Maud Ethelinda married Charles H. Snider from Elloree who came to Conway as bookkeeper for the Gully Store and remained to become City Clerk for 25 years, Church Clerk, beautifier, and nurseryman. Evelyn Mayo Snider (8/23/07) was the only child to survive infancy, two boys (Ernest David and Roland Manley dying as babies.) "Miss Maud's" many abilities and charm endeared her to all. She taught Sunday School and public school and private school; she taught music, she played the piano, she led in all the youth organizations of her church both local and county wide. Wherever she found a need she filled it or found someone else who could.

The children, grandchildren, great-grandchildren and great-great-grandehildren of John and Lucy Mayo rise up call them blessed for the rich heritage bequeathed them - a heritage of integrity, frugality, dedication to God in service to people. Among the descendants have been at least 20 teachers in kindergarten, elementary, high school and college, 3 mechanical engineers, a specialist in fuel for astronauts, three lawyers, a preacher, a missionary, and a Major in the U. S. Marines.

One distinctive characteristic of the Mayo family was the ability to take a little food and so divide it that everyone would have enough and to spare. "Of a little, take a little, leave a little" was the family secret of multiplying the "loaves and fishes."

Even as the family members have become the warp and woof of the community of Conway, so has the home place - the Mayo Place - been the setting for many activities that later became community wide in scope. It was here that the first swimming pool was built, made of cypress boards, 30' by 6' x 4' filled by the overflow of a 600' artesian well. In this pool many now prominent citizens learned to swim. It was here that the first chute de chute gave thrills to the daredevils. It consisted of a greased wooden track reaching from the top of the hill to the lake. On this track was filled a boat filled with adventurous children (young and those who should have known better) who screamed their joy as they zoomed down the fifty- foot plunge to the water.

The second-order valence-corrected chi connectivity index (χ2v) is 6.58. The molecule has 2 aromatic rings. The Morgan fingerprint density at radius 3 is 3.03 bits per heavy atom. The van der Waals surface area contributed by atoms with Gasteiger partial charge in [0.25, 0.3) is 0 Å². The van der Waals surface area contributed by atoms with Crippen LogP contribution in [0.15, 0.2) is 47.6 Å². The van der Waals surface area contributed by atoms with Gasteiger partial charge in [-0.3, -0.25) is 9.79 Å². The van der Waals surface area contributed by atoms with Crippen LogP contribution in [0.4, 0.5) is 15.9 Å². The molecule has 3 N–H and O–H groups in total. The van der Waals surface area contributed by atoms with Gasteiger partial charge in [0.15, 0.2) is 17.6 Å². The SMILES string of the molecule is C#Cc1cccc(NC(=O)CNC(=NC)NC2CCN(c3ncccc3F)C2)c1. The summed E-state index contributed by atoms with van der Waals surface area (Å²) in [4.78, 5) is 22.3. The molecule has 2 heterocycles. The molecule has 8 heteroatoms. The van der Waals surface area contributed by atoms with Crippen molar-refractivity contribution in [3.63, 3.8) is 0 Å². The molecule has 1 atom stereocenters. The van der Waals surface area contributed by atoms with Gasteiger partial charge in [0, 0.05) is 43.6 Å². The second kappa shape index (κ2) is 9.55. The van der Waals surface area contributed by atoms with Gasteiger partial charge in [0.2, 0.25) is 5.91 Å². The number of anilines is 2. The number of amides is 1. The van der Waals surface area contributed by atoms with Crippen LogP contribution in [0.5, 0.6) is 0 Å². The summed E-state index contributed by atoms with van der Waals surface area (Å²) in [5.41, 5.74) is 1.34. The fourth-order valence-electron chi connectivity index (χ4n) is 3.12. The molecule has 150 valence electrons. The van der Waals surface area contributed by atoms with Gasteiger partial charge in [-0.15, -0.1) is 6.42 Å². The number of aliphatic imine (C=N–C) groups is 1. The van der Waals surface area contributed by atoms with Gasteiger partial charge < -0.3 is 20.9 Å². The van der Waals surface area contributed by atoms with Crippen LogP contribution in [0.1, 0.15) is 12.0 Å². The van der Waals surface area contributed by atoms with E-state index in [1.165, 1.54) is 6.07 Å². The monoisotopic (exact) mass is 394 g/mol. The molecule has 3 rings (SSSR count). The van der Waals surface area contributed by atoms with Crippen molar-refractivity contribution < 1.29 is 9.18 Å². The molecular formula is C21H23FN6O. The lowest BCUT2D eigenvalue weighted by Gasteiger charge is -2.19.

It was here that a private school instructed dozens of youngsters for five years, preparing them to enter grammar school later.

It was here that the first scenic tour was laid out, beginning at the little bridge winding around the foot of the hill, past the flat cypress tree on which was written the miniscule history of Conway, and on by the lake to a lover's seat at the end.

Thus the name Mayo lives on in the lives of those who have inherited the legacy of character bequeathed by John Asa and Lucy Elizabeth Mayo.

The Independent Republic Quarterly
Vol. 4 October 1970 No. 4; Pgs 27-30